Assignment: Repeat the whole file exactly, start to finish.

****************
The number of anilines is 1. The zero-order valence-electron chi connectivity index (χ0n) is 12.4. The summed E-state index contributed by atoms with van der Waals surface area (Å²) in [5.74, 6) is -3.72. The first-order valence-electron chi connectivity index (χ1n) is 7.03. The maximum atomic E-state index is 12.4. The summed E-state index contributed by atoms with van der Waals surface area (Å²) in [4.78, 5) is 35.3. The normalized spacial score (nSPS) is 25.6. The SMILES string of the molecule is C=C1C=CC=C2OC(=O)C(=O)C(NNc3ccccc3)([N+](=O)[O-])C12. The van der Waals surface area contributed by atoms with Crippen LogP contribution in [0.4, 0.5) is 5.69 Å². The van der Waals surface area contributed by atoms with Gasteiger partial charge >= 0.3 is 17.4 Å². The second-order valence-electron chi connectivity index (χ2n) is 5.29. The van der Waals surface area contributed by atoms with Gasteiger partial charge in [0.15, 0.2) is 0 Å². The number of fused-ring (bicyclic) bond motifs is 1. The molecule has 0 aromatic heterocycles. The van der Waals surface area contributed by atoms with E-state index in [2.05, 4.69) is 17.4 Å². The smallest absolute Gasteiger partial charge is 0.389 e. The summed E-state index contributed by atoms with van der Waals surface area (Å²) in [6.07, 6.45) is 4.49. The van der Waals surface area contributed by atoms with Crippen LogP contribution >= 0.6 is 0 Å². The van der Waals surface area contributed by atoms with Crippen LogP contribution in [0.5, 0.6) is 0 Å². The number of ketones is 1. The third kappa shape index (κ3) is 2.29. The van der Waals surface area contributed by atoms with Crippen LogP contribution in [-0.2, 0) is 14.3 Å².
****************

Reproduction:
The number of anilines is 1. The zero-order valence-electron chi connectivity index (χ0n) is 12.4. The summed E-state index contributed by atoms with van der Waals surface area (Å²) in [5.74, 6) is -3.72. The first-order valence-electron chi connectivity index (χ1n) is 7.03. The maximum atomic E-state index is 12.4. The summed E-state index contributed by atoms with van der Waals surface area (Å²) in [4.78, 5) is 35.3. The normalized spacial score (nSPS) is 25.6. The SMILES string of the molecule is C=C1C=CC=C2OC(=O)C(=O)C(NNc3ccccc3)([N+](=O)[O-])C12. The van der Waals surface area contributed by atoms with Crippen LogP contribution in [0.4, 0.5) is 5.69 Å². The van der Waals surface area contributed by atoms with Gasteiger partial charge >= 0.3 is 17.4 Å². The second-order valence-electron chi connectivity index (χ2n) is 5.29. The van der Waals surface area contributed by atoms with Gasteiger partial charge in [0.15, 0.2) is 0 Å². The number of fused-ring (bicyclic) bond motifs is 1. The molecule has 0 aromatic heterocycles. The van der Waals surface area contributed by atoms with E-state index in [2.05, 4.69) is 17.4 Å². The smallest absolute Gasteiger partial charge is 0.389 e. The summed E-state index contributed by atoms with van der Waals surface area (Å²) in [6.07, 6.45) is 4.49. The van der Waals surface area contributed by atoms with Crippen LogP contribution >= 0.6 is 0 Å². The van der Waals surface area contributed by atoms with Crippen LogP contribution in [0.5, 0.6) is 0 Å². The number of ketones is 1. The third kappa shape index (κ3) is 2.29. The van der Waals surface area contributed by atoms with Crippen LogP contribution in [-0.2, 0) is 14.3 Å².